Ergonomics: Potential Solutions for Prevention
Ergonomics for the Prevention of Musculoskeletal Disorders: Guidelines for Retail Grocery Stores
Examples of potential solutions for various concerns are located in the Implementing Solutions section of these guidelines.
Address Reports of Injuries
The solutions recommended in these guidelines are intended to address factors that are believed to be associated with MSDs in grocery stores. They are not a guarantee against any future injury occurring. Grocery stores rarely have on-site medical staff to care for injured or ill employees. Therefore, store managers or other designated individuals should establish a procedure for receiving reports of injuries and responding to them appropriately. Early intervention is an effective method of handling potential injuries. Employees should report injuries early so that action can be taken to address any potential job-related issues. Medical treatment and possible work restrictions could be necessary, but attention should be paid to addressing root problems early to avoid more costly actions if injuries are left unaddressed (9, 10, 11).
OSHA's injury and illness recording and reporting regulation (29 CFR 1904) requires employers to keep records of work-related injuries and illnesses. These reports can help the retail grocery store identify problem areas and evaluate ergonomic efforts. Federal and state laws prohibit discriminating against employees who report a work related injury or illness. 29 U.S.C. 660(c)
Sometimes the muscle soreness employees experience when starting or returning to a job can be confused with symptoms of MSD injuries. In most cases muscle soreness from conditioning lasts only a few days. Temporary muscle soreness occurs most often with new employees or workers who are returning to a job after several weeks away. When the symptoms linger or gradually get worse, an MSD may be developing.
Training is critical for employers and employees to safely use the solutions identified in these guidelines. Training should be provided in a manner and language that all employees can understand. There are many ways employers can integrate ergonomics training into regular workplace activities, such as new employee orientation or at staff, department, or shift meetings. There are also many sources of training materials, including OSHA, trade associations, and insurance companies. OSHA recommends training for grocery store employees that provides:
Knowledge of the work tasks that may lead to pain or injury;
Understanding of the proper tools and work practices for tasks that employees will be performing;
The ability to recognize MSDs and their early indications;
The advantages of addressing early indications of MSDs before serious injury has developed; and
Awareness of the grocery store's procedures for reporting work-related injuries and illnesses as required by OSHA's injury and illness recording and reporting regulation (29 CFR 1904).
OSHA also recommends that management and supervisory staff who coordinate and direct ergonomics efforts receive training to give them the knowledge to effectively carry out their responsibilities. These designated staff members will benefit from information and training that will allow them to:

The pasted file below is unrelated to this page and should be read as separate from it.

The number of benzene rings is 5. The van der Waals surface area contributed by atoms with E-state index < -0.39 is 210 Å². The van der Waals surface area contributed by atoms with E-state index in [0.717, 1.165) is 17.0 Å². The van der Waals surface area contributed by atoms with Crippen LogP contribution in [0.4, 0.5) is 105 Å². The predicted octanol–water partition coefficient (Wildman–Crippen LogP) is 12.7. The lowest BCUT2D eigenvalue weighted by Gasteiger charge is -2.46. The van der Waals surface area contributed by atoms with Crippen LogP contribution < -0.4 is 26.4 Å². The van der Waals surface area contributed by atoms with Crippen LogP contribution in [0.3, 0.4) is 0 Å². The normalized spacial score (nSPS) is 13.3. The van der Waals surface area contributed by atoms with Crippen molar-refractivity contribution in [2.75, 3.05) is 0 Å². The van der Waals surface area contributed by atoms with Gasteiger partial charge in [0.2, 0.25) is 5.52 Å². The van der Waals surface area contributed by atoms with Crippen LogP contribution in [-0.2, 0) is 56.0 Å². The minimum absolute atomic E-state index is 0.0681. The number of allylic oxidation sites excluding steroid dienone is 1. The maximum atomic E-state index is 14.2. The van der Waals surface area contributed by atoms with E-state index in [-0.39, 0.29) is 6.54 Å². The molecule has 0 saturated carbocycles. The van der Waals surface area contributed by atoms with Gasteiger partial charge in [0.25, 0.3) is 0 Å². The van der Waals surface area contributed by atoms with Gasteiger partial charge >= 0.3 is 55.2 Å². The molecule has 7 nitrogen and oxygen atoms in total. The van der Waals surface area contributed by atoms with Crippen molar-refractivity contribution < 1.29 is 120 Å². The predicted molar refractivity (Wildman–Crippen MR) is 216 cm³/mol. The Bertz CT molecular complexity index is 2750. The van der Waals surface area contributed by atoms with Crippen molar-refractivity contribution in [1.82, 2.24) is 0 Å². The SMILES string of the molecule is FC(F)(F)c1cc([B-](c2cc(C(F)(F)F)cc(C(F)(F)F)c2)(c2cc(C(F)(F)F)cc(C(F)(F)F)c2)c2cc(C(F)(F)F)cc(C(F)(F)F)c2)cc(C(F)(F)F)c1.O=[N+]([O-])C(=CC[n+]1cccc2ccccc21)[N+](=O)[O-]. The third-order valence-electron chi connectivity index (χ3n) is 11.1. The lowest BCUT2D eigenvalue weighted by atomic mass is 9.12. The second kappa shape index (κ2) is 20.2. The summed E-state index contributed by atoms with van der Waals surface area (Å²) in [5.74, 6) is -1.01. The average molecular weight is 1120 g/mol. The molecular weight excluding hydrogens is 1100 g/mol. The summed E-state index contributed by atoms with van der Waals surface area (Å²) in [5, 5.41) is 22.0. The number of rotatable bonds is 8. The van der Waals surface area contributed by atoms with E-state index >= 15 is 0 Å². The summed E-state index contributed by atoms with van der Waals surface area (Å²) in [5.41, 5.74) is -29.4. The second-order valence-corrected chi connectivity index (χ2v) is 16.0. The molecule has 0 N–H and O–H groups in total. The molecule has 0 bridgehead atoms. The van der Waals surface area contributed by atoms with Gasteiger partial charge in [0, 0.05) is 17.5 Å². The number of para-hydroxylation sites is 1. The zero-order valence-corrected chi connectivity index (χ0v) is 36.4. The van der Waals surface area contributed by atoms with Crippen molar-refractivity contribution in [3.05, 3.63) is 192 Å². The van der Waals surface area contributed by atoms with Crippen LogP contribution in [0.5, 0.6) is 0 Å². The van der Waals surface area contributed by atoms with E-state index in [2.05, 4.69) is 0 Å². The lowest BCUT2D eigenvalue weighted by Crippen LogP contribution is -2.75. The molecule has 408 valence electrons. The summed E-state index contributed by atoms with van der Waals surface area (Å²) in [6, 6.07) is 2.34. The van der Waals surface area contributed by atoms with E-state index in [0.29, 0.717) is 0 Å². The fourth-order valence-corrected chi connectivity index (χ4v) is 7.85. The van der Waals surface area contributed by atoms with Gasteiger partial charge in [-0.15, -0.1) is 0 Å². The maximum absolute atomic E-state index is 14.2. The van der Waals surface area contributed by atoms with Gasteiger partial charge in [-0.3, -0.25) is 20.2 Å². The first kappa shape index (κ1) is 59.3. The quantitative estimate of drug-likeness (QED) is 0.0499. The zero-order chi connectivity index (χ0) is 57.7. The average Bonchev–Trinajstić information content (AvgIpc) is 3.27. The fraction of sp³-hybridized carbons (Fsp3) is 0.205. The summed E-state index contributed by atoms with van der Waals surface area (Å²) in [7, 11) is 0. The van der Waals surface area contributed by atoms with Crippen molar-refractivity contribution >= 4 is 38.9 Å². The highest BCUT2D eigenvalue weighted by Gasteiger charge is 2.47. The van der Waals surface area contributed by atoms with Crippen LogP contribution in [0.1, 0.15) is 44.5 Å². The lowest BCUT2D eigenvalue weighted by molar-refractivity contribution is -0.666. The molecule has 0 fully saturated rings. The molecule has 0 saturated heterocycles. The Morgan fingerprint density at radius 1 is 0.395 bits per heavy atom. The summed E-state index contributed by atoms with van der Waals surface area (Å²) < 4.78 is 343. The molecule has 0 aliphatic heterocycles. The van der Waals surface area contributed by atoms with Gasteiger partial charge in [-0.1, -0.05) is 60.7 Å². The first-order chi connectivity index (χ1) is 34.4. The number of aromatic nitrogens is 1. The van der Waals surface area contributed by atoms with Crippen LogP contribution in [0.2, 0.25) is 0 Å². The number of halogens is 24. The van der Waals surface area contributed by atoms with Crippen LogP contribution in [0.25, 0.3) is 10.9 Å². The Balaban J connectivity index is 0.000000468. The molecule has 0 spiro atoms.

Appropriately use checklists and other tools to analyze tasks in the grocery store;
Address problems by selecting proper equipment and work practices;
Identify the potential benefits of specific workplace changes;
Help other workers implement solutions; and
Assess the effectiveness of ergonomics efforts.
Grocery store employees will also benefit from refresher training to address new developments in the workplace and to reinforce knowledge acquired in the initial training.
OSHA recommends that grocery stores evaluate the effectiveness of their ergonomic efforts and follow-up on unresolved problems. Evaluation and follow-up help sustain continuous improvement in reducing injuries and illnesses, track the effectiveness of specific ergonomic solutions, identify new problems, and show areas where further attention is needed. Grocery managers can use the same methods they use to identify ergonomic concerns (such as OSHA 300 and 301 injury and illness information, workers' compensation records, employee interviews, and observation of workplace conditions) to evaluate progress (10, 11). Employers can also keep a list of activities and improvements to track what has been accomplished and provide data on the effectiveness of the initiatives.
How often an employer evaluates the program will vary by the size and complexity of the facility. Management should revise the program in response to identified deficiencies and communicate the results of the program evaluation and any program revisions to employees.
(9) Cohen, A., C. Gjessing, L. Fine, B. Bernard, and J. McGlothlin. Elements of Ergonomics Programs. March 1997. National Institute for Occupational Safety and Health (NIOSH). Publication # 97-117.
(10) Menzel, N. 1994. Workers' Comp Management from A to Z. OEM Press. Chapters 11, 12, 19.
(11) Magyar, S. Jr. 1999. "Medical claim management." Professional Safety. March.
Occupational Safety & Health Administration (OSHA)
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